2. Revelry

3. Oyatsupan Bakers

16025 SW Regatta Lane, Beaverton, 503-941-5251, Oyatsupan is Portland’s first introduction to the estimable Japanese baking tradition—but savory lunch dishes are


Willamette Week OCTOBER 5, 2016


Authentic regional Italian cuisine.



Dinner service nightly Lunch service Monday through Friday


We use organic, local and sustainable products as much as possible.


1601 SW Morrison St. • 503.688.5066 •

Pop Stars

YOUNGER AND LESS SALTY: Maya Lovelace making succotash at Mae.





Is the traditional restaurant dying in Portland? That sounds hyperbolic, but it’s remarkable this year how much of the energy in Portland’s food scene has flowed away from traditional, sit-down spots. Pop-ups are thriving, and so are pop-ins—our term for hip, ambitious counter-service spots like Poke Mon and Hat Yai. Two years ago, most Portland pop-ups offered precious, little meals with prices to match, often served in spaces better suited for boxes. A few of those pop-ups are still operating, but recently the scene has evolved to become far more accommodating. Many of the city’s best new pop-ups are using normal restaurant spaces during off-hours, occurring at least once a week and serving more-focused menus with lower prices. Here are a few of our new favorites.

Han Oak


511 NE 24th Ave. (behind the Ocean food court),

6 SE 28th Ave. (in the Langbaan space inside PaaDee),

Hours and prices: Dinner is 6 to 9 pm Friday and Saturday, with seatings every 30 minutes. Sunday brunch is 11 am to 2 pm, with seatings every 30 minutes. All meals are $35, but the dinner price does not include gratuity. Drinks and appetizers are separate. In Korea, it’s not uncommon for country homes to have walled gardens used as an extension of the living space—in other words, they look a lot like the space housing Han Oak. I only know this because of the couple sharing the long, blond-wood table at Peter Cho’s newish Han Oak, which sits behind a reddish-orange door leading to the bowels of the Ocean food court. Han Oak is an impeccably designed, modern-minimalist space—my wife started shopping for its lamps while we waited for our smoked short rib in ssamjang sauce. Han Oak is making most of the same dishes you’ll find at the better Beaverton Korean spots. Meat-wise, the experience is comparable. But by keeping a small, set menu, Han Oak is able to deliver exquisite versions of noodle dishes like handcut kalgooksu in rich chicken broth, dumplings stuffed with pork and bathed in black vinegar, along with rice cakes and bulgogi. I strongly prefer the dinner to brunch, and suggest budgeting for soju and Stiegls. MC.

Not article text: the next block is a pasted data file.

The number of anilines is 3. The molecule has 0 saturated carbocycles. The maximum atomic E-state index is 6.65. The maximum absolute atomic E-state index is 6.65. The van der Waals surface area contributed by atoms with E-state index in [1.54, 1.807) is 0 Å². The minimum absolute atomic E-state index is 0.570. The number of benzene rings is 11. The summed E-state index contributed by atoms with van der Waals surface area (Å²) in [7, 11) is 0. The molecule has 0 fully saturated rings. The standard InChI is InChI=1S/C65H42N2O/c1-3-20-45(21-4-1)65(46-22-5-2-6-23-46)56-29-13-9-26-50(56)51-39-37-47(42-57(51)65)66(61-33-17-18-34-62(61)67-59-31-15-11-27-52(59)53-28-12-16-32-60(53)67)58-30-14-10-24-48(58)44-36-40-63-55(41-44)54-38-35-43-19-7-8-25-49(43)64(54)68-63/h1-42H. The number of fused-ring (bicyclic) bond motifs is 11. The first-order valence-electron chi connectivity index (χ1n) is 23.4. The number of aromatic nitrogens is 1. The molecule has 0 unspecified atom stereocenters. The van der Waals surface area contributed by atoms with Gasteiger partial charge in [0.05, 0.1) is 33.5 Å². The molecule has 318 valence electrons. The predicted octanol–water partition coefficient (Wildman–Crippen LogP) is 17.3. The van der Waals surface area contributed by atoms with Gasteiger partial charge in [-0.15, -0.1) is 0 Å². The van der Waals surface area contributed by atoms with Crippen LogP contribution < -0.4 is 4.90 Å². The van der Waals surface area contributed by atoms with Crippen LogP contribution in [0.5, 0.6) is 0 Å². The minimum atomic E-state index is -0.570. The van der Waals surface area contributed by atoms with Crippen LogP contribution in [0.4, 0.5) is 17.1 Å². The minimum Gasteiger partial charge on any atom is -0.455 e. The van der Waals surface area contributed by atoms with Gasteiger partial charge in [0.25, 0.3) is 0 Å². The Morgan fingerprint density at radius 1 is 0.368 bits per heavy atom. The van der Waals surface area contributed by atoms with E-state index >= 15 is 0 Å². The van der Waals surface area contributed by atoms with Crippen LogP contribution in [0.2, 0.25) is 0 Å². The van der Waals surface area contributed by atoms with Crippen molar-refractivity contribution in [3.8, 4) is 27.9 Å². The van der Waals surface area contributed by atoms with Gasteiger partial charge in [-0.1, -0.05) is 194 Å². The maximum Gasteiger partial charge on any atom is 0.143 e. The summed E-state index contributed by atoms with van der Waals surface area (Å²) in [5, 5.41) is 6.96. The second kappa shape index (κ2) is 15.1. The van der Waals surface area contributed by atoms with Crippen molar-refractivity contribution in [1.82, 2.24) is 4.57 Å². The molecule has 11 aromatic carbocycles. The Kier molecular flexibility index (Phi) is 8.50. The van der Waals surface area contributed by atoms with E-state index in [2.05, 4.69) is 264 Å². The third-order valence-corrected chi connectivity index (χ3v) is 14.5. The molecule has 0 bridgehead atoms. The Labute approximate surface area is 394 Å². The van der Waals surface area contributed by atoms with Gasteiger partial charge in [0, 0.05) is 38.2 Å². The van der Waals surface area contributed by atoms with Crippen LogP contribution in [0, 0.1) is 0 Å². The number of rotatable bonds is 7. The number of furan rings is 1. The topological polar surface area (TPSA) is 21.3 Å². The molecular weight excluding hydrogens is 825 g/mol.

Hours and prices: Dinner is 6 to 7:30 pm Monday. Tickets are $80 plus gratuity. Drinks are separate. Over 10 courses, chef Vince Nguyen, former sous chef at Portland’s Castagna and San Francisco’s two-Michelin-starred Coi, builds a harmonious meal that’s ambitious in flavor and preparation and beautifully restrained in composition. Nguyen pairs intense, unusual flavors—sour and bitter grated black lime, sour and salty pureed umeboshi, and vividly herbaceous oils of sorel, bay and juniper—with simple preparations. A highlight: a slice of sweet potato caramelized to rib-eye savoriness and pillow softness, served with a pear puree as abstractly peary as Clear Creek’s eau de vie. WM.

Mae 5027 NE 42nd Ave. (behind Old Salt Marketplace),

Hours and prices: Dinner is 6 and 8:30 pm Monday, and 7 pm Wednesday. Sunday brunch is 10 am and 12:30 pm. It’s BYOB, so bring a nice bottle of wine or, if you want, a 40-ouncer. Maya Lovelace had me at the iced tea. Her twice-weekly supper club in the back room of the Old Salt meat market serves up sassafras sweet tea, a flavor missing from the West Coast recipe box,

and it immediately transported me back to the hollers of ol’ Virginny. From there, it’s a parade of lardfried joy paired with Lovelace’s vivid storytelling—honey-sweet cornbread with a hint of crispiness on its shell, outrageously gooey mac ’n’ cheese, and a spicy-sweet succotash stuffed with market-fresh produce. MC.